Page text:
The Phase 3 clinical trial compared a newer targeted drug, ibrutinib, to chlorambucil, a type of chemotherapy usually given to patients as a frontline therapy. Barr, director of the Clinical Trials Office at Wilmot Cancer Institute, supervised trial enrollment for patients in the Rochester and Finger Lakes regions.

Scientists have been searching for an alternative treatment for chronic lymphocytic leukemia because this type of blood cancer often afflicts people in their 70s who have other medical problems and are more likely to be harmed by the toxicity of standard chemotherapy. Ibrutinib is currently approved to treat CLL patients who have already received at least one other drug, but this was the first study to test its use as an initial therapy.

Results showed that ibrutinib was superior to chlorambucil in each measured aspect, including progression-free survival, overall response rate, and overall survival. Ibrutinib also appeared to restore bone marrow function, which is important because bone marrow failure is a significant problem with the disease.


Pitfalls in new teacher certification assessment reported

The first teacher candidates required to pass edTPA, a new teaching performance assessment for certification in New York and Washington, encountered multiple ambiguities, uncertainties, and other obstacles while trying to complete its requirements, two Warner School researchers report.

The tensions created for the test takers, combined with “sparse” feedback in the form of purely numerical ratings, undermined the potential benefits of edTPA, providing “little useful information to edTPA takers for improving their practice,” write Kevin Meuwissen, assistant professor of teaching and curriculum, and Jeffrey Choppin, associate professor of teaching and curriculum, in a paper published in Education Policy Analysis Archives. In 2013, New York and Washington became the first states to require teacher candidates to pass the edTPA in order to be certified. Teacher candidates must prepare a portfolio that includes three to five lesson plans, 20 minutes of video-recorded classroom performance, and at least three student assessment samples, all based on their placements in schools as student teachers. Meuwissen and Choppin interviewed 24 teacher candidates who completed the edTPA the first year it was required.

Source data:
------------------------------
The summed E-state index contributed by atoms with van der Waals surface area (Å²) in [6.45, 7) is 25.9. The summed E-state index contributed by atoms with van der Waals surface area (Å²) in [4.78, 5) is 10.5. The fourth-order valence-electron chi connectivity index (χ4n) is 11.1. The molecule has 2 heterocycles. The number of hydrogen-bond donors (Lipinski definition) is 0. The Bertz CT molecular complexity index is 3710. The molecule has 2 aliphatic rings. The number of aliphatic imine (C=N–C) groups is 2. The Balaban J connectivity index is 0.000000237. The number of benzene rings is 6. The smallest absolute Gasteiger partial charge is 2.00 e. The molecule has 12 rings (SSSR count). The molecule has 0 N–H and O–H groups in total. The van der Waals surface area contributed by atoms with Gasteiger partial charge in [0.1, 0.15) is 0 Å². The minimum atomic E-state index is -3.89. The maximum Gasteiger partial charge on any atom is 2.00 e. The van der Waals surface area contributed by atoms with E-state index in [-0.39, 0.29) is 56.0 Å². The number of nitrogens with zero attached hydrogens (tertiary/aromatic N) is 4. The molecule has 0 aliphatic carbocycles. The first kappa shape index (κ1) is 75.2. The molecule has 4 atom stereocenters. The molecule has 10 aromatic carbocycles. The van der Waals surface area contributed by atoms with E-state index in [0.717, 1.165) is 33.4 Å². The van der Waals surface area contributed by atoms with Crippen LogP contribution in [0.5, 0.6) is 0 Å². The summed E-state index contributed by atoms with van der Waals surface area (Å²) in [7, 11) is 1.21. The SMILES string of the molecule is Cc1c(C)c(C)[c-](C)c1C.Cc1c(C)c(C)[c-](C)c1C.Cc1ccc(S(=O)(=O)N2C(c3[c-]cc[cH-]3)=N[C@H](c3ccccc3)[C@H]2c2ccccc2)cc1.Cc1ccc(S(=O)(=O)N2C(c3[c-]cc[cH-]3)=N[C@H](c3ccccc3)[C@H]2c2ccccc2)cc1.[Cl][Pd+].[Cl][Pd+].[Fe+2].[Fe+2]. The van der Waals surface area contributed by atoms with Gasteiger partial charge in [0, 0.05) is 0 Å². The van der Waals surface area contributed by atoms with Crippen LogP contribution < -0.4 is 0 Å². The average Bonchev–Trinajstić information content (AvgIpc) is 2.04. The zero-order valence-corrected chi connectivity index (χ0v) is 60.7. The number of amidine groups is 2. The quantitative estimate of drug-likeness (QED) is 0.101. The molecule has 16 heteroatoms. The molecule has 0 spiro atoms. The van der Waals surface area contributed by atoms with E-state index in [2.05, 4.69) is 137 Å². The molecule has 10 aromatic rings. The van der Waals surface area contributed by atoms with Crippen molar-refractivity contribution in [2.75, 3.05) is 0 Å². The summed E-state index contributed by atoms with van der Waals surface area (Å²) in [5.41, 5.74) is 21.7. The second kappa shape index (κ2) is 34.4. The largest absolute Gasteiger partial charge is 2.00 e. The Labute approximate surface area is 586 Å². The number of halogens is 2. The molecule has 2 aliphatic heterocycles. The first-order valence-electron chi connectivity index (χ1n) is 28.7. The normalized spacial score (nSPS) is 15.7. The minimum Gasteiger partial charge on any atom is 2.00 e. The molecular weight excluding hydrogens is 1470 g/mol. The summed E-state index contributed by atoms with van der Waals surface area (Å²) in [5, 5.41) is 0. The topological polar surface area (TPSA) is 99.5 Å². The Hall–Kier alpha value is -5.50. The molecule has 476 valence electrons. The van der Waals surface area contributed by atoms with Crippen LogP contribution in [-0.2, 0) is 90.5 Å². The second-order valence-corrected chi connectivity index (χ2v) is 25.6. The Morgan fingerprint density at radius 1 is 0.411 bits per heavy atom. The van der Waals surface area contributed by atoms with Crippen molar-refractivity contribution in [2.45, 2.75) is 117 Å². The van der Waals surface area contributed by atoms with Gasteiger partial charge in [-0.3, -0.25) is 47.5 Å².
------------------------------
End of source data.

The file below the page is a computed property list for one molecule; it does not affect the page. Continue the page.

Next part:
Recreational ice skating injuries examined

little boy sitting on ice rink
Medical Center researchers say the majority of the 250,000 people who have sought emergency room care for recreational ice skating injuries in the past 10 years were children and teenage girls.

An estimated 250,000 people landed in emergency rooms in the past decade due to recreational ice skating injuries—and the majority of them were children and teenage girls, according to a study from Rochester researchers.

Common injuries included fractures and lacerations to the upper body from attempting to break a fall with arms and hands. Recreational ice skaters were also five times as likely to suffer a concussion as in-line skaters and seven times as likely as roller skaters, the study found.

The research was led by Courtney Jones, assistant professor of emergency medicine and public health sciences and an epidemiologist at the Medical Center. She presented the study recently at the American Public Health Association annual meeting.

Few studies have focused on recreational ice skating injuries.  Most other research has examined injuries among elite figure skaters and ice hockey players, and from the use of temporary ice rinks. The lack of data prompted Jones to estimate recreational skating injuries.


Study establishes international standards for stroke outcomes

A new study by an international team of researchers has established a set of outcome measures that assess a patient’s quality of life after a stroke.

The new measures were developed by a working group—which included Adam Kelly, with the UR Medicine Stroke Center—consisting of stroke patients, neurologists, and specialists in all phases of stroke care. Stroke experts from North and South America, Europe, Australia, and Asia participated in the study, which appeared in the journal Stroke.

Current measures of the quality of care in the United States are primarily based on guidelines established by organizations such as the American Heart Association/American Stroke Association and the Joint Commission that certify hospitals as stroke centers. For the most part, the measures are focused on processes, or steps that providers take in the delivery of care both during and after a stroke. The measures range from timely care in the emergency department to steps taken to reduce stroke risk once the patient is discharged, including controlling their cholesterol, prescribing appropriate blood-thinning medications, and smoking cessation.

The new recommendations expand upon the measures to include outcomes that focus on how an ischemic stroke or intracerebral hemorrhage has affected an individual’s quality of life. They consist of patient-reported measures such as mobility; whether patients need help getting dressed, eating, or going to the bathroom; difficulties with memory or the ability to communicate; and depression or social withdrawal.

The new measures were designed to be both patient centered and universal in nature, meaning that the information was not dependent upon expensive technologies such as MRIs and could therefore be applied to hospitals and clinics across the globe.